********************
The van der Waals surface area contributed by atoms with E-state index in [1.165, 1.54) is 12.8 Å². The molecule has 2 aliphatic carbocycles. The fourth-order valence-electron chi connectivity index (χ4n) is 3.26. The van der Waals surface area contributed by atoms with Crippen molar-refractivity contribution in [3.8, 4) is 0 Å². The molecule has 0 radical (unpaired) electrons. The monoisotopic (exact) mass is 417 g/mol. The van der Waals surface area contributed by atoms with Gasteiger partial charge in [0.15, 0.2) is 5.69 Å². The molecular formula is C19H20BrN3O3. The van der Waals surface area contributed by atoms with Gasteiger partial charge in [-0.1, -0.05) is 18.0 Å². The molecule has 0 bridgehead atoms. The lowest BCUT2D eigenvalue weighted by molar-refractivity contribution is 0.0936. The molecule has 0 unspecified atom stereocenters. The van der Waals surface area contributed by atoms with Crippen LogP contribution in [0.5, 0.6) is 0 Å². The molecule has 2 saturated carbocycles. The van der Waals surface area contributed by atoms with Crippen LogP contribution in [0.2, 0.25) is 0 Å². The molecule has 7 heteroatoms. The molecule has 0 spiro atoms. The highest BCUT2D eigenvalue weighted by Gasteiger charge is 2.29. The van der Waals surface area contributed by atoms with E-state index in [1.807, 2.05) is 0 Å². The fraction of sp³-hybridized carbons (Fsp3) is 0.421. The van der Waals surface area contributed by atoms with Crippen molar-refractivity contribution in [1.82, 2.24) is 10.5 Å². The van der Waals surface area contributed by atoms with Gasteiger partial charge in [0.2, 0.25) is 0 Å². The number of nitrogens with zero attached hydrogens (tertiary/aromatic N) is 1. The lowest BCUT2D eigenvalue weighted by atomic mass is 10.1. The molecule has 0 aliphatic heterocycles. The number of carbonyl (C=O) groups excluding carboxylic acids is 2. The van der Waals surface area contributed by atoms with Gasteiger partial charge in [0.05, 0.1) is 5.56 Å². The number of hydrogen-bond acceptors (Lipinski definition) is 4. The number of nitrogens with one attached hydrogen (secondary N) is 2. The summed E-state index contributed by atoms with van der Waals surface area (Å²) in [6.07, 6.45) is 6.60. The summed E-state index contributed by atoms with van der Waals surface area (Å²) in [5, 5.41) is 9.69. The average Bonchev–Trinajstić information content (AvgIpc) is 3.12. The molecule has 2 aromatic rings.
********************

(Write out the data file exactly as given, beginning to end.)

The van der Waals surface area contributed by atoms with E-state index in [1.165, 1.54) is 12.8 Å². The molecule has 2 aliphatic carbocycles. The fourth-order valence-electron chi connectivity index (χ4n) is 3.26. The van der Waals surface area contributed by atoms with Crippen molar-refractivity contribution in [3.8, 4) is 0 Å². The molecule has 0 radical (unpaired) electrons. The monoisotopic (exact) mass is 417 g/mol. The van der Waals surface area contributed by atoms with Gasteiger partial charge in [0.15, 0.2) is 5.69 Å². The molecular formula is C19H20BrN3O3. The van der Waals surface area contributed by atoms with Gasteiger partial charge in [-0.1, -0.05) is 18.0 Å². The molecule has 0 bridgehead atoms. The lowest BCUT2D eigenvalue weighted by molar-refractivity contribution is 0.0936. The molecule has 0 unspecified atom stereocenters. The van der Waals surface area contributed by atoms with Crippen LogP contribution in [0.5, 0.6) is 0 Å². The molecule has 2 saturated carbocycles. The van der Waals surface area contributed by atoms with Crippen LogP contribution in [0.2, 0.25) is 0 Å². The molecule has 7 heteroatoms. The molecule has 0 spiro atoms. The highest BCUT2D eigenvalue weighted by Gasteiger charge is 2.29. The van der Waals surface area contributed by atoms with E-state index in [1.807, 2.05) is 0 Å². The fraction of sp³-hybridized carbons (Fsp3) is 0.421. The van der Waals surface area contributed by atoms with Crippen molar-refractivity contribution in [1.82, 2.24) is 10.5 Å². The van der Waals surface area contributed by atoms with Gasteiger partial charge in [0.2, 0.25) is 0 Å². The number of nitrogens with zero attached hydrogens (tertiary/aromatic N) is 1. The lowest BCUT2D eigenvalue weighted by atomic mass is 10.1. The molecule has 0 aliphatic heterocycles. The number of carbonyl (C=O) groups excluding carboxylic acids is 2. The van der Waals surface area contributed by atoms with Gasteiger partial charge in [0.05, 0.1) is 5.56 Å². The number of hydrogen-bond acceptors (Lipinski definition) is 4. The number of nitrogens with one attached hydrogen (secondary N) is 2. The summed E-state index contributed by atoms with van der Waals surface area (Å²) in [6.07, 6.45) is 6.60. The summed E-state index contributed by atoms with van der Waals surface area (Å²) in [5, 5.41) is 9.69. The average Bonchev–Trinajstić information content (AvgIpc) is 3.12. The molecule has 2 aromatic rings.